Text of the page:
Spontaneous rhythmic constrictions known as vasomotion are developed in several microvascular beds in vivo. Vasomotion in arterioles is considered to facilitate blood flow, while venular vasomotion would facilitate tissue metabolite drainage. Mechanisms underlying vasomotion periodically generate synchronous Ca2+ transients in vascular smooth muscle cells (VSMCs). In visceral organs, mural cells (pericytes and VSMCs) in arterioles, capillaries and venules exhibit synchronous spontaneous Ca2+ transients. Since sympathetic regulation is rather limited in the intra-organ microvessels, spontaneous activity of mural cells may play an essential role in maintaining tissue perfusion. Synchronous spontaneous Ca2+ transients in precapillary arterioles (PCAs)/capillaries appear to propagate to upstream arterioles to drive their vasomotion, while venules develop their own synchronous Ca2+ transients and associated vasomotion. Spontaneous Ca2+ transients of mural cells primarily arise from IP3 and/or ryanodine receptor-mediated Ca2+ release from sarcoendoplasmic reticulum (SR/ER) Ca2+ stores. The resultant opening of Ca2+-activated Cl- channels (CaCCs) causes a membrane depolarisation that triggers Ca2+ influx via T-type and/or L-type voltage-dependent Ca2+ channels (VDCCs). Mural cells are electrically coupled with each other via gap junctions, and thus allow the sequential spread of CaCC or VDCC-dependent depolarisations to develop the synchrony of Ca2+ transients within their network. Importantly, the synchrony of spontaneous Ca2+ transients also requires a certain range of the resting membrane potential that is maintained by the opening of Kv7 voltage-dependent K+ (Kv7) and inward rectifier K+ (Kir) channels. Thus, a depolarised membrane would evoke asynchronous, ‘premature’ spontaneous Ca2+ transients, while a hyperpolarised membrane prevents any spontaneous activity.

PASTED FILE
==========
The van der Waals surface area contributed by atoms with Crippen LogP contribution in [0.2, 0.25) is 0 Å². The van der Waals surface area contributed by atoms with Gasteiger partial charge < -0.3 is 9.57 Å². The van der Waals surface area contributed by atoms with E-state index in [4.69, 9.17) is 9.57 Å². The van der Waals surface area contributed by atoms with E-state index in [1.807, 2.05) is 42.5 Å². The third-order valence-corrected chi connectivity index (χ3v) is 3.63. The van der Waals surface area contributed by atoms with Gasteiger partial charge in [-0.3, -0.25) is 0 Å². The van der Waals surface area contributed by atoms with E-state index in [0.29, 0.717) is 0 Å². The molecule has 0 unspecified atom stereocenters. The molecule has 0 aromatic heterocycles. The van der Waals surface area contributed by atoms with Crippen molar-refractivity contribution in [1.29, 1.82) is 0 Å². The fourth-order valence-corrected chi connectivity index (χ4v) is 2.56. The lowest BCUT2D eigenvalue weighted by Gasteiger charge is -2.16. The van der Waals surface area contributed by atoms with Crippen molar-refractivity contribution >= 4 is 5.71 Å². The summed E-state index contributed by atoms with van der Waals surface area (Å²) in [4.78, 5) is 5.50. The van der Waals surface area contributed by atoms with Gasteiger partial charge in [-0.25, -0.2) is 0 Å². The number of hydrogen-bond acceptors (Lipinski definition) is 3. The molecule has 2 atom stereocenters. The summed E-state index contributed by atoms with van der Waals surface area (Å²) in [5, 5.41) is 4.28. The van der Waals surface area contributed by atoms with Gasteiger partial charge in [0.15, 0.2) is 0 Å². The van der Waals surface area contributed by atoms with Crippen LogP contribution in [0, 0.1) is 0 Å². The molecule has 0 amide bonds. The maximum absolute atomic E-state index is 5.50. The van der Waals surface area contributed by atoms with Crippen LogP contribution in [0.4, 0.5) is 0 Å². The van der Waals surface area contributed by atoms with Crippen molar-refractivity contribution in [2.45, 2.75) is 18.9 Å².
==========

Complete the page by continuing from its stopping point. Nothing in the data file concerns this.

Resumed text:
Blebbistatin, a potent inhibitor of myosin II, is known to suppress smooth muscle contraction without affecting myosin light chain phosphorylation level. In order to clarify the regulatory mechanisms of blebbistatin on phasic and tonic smooth muscles in detail, we examined the effects of blebbistatin on relaxation process by Ca2+ removal after Ca2+-induced contraction of β-escin skinned (cell membrane permeabilized) trachea and taenia cecum preparations from guinea pigs. Blebbistatin significantly suppressed the force during relaxation both in skinned trachea and taenia cecum. The data fitting analysis of the relaxation processes indicates that blebbistatin accelerates slow (latch-like) bridge dissociation.